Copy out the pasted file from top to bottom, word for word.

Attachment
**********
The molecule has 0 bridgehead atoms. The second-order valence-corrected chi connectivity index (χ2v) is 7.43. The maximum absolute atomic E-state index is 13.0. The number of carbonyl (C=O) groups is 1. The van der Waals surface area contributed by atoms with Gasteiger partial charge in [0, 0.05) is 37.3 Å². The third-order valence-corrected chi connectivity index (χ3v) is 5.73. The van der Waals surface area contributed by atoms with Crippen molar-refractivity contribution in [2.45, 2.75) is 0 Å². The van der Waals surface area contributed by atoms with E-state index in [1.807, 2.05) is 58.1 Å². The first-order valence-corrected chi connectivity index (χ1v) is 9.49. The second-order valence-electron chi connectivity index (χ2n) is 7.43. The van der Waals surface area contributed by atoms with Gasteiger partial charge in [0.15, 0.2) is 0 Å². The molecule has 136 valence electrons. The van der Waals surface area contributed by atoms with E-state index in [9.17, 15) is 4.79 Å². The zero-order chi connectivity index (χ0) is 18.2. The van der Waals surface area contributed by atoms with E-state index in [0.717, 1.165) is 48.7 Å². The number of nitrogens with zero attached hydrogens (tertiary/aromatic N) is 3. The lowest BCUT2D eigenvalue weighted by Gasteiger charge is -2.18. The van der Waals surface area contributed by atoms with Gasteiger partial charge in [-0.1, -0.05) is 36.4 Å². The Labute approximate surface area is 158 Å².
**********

The molecule has 0 bridgehead atoms. The second-order valence-corrected chi connectivity index (χ2v) is 7.43. The maximum absolute atomic E-state index is 13.0. The number of carbonyl (C=O) groups is 1. The van der Waals surface area contributed by atoms with Gasteiger partial charge in [0, 0.05) is 37.3 Å². The third-order valence-corrected chi connectivity index (χ3v) is 5.73. The van der Waals surface area contributed by atoms with Crippen molar-refractivity contribution in [2.45, 2.75) is 0 Å². The van der Waals surface area contributed by atoms with E-state index in [1.807, 2.05) is 58.1 Å². The first-order valence-corrected chi connectivity index (χ1v) is 9.49. The second-order valence-electron chi connectivity index (χ2n) is 7.43. The van der Waals surface area contributed by atoms with Gasteiger partial charge in [0.15, 0.2) is 0 Å². The molecule has 136 valence electrons. The van der Waals surface area contributed by atoms with E-state index in [9.17, 15) is 4.79 Å². The zero-order chi connectivity index (χ0) is 18.2. The van der Waals surface area contributed by atoms with E-state index in [0.717, 1.165) is 48.7 Å². The number of nitrogens with zero attached hydrogens (tertiary/aromatic N) is 3. The lowest BCUT2D eigenvalue weighted by Gasteiger charge is -2.18. The van der Waals surface area contributed by atoms with Gasteiger partial charge in [-0.1, -0.05) is 36.4 Å². The Labute approximate surface area is 158 Å².